Wishing you a Shabbat Shalom.

Monday, June 07, 2010

How to Start a Blood Libel in Four Easy Steps

This is a guest post by Yedidya Kennard.


This is important. This is the story that you will have to stick to till the end, no matter what. It helps if part of the story is already well known - not true, but well known. For example, if your target is known to be an agressor, whether he is or isn't, this saves you a lot of work. For this reason it is important to keep a running campaign of libels, making all of them easily accepted.

The setting for your story is important. Boats are good, they bring to mind sun, beaches, deck chairs etc. If you can make it look like your target is bringing violence to a peaceful place, its always good. Of course, if your target is an army, you have an added advantage - soldiers are always associated with violence.

Try to link words with yourself that are associated with non-violence, that way even if you clearly are shown to be violent people will still be more inclined to believe you. Words like 'humanitarian' are good. Try and create a name for yourself involving words like 'freedom' or similar. It doesnt have to be relevant or true in any way, but if you can make it stick in the media they won't change it, no matter how clearly it is wrong.


It is important to be seen to lose. People like an underdog. Most people won't care who started or what happened; the main thing is the result. It may seem strange, but here you only win if you are seen to lose. After that, nothing else is really important. Also important is equipment, again you want to be seen here as the underdog. Words again are key. 'Guns' sounds bad, 'sticks' sound like a playground fight - even if you can kill people with them. 'Slingshots' are great too, remember, they are effective, they were once the long range weapon of choice, but now they sound like toys. Even knives and broken bottles sound harmless when put against guns. If you have to provoke at long range then you can still use this - call your rockets 'homemade' and all people will see is Grandma baking cookies. Harmless.


Speed is key here. Once the story is out there it won't stop being out there. Remember, journalists need stuff to report all the time, so if you get your story out there even 2 or 3 hours before the target gets his version out, you have a massive advantage. Journalists wont check if your story is true or not, as long as it is said by someone, they can report it. Once it is out there and there is no response from the other side, it becomes accepted as fact. It is far harder to change a story, or to challenge an established narrative, than it is to start one.


This is perhaps the most difficult and most critical part. Once the other side get their act together they will of course challenge your account, and may even have evidence to back themselves up. What you have to understand here is that evidence is irrelevant. A story, however obviously wrong, will never die. However, some skill is needed to keep it as the mainstream version of events. You need to be able to lie with a straight face, despite the evidence against being right in front of you. You can practise this by looking at the sky and declaring 'The sky is green!". Once you can say this and even believe it, try to make other people believe it.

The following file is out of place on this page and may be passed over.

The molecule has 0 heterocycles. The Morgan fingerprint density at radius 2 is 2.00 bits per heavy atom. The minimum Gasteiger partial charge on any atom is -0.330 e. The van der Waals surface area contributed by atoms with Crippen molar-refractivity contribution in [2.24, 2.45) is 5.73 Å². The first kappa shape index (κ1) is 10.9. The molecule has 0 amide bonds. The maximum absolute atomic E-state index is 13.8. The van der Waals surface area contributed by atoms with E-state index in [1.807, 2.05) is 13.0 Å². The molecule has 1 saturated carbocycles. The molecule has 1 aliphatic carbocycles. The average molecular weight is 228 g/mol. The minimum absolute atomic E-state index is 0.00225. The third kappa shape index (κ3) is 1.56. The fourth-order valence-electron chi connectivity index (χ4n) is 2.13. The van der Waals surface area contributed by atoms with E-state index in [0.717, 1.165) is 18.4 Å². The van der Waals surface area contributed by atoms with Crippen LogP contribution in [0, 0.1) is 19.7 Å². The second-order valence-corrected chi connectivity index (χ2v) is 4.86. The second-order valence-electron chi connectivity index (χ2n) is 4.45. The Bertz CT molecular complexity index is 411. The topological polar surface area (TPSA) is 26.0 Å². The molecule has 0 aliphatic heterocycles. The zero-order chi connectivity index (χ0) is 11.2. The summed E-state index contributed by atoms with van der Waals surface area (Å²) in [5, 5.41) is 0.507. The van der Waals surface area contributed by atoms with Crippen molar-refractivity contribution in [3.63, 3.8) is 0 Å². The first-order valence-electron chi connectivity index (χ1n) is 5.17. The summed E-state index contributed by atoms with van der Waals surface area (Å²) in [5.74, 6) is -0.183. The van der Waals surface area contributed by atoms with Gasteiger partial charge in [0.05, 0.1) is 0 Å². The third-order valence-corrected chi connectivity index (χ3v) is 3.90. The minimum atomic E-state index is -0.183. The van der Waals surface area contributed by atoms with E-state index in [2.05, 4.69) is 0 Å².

Remember, someone out there already believes your story; he will want to keep on believing it instead of seeing it being proven wrong. Help him - if he sees someone else denying the evidence, then it's easier for him to do so as well.

A great tactic to use here is emotive language. Put evidence against emotion, emotion always wins. Words again are key. If your side is seen using violence, call it 'passive resistance', it sounds good even if it's wrong. It has the word 'resistance' in it so it sounds plausible. If you can say it enough times, instead of seeing your person stabbing someone, all the viewer will see is an old wisened man in a loincloth. Also, if your words stick, then anyone challenging them is seen to be obviously changing the accepted version of events, which is very hard to do.

That's it! It all comes down to the words, whether they have any bearing on reality at all is totally irrelevant. Get your story out first, get the media to accept your words and the story will run and run. Of course, if you have a media and a population for some other reason ready to accept your version, so much the better! Always remember, the truth is irrelevant, it's the Story that counts.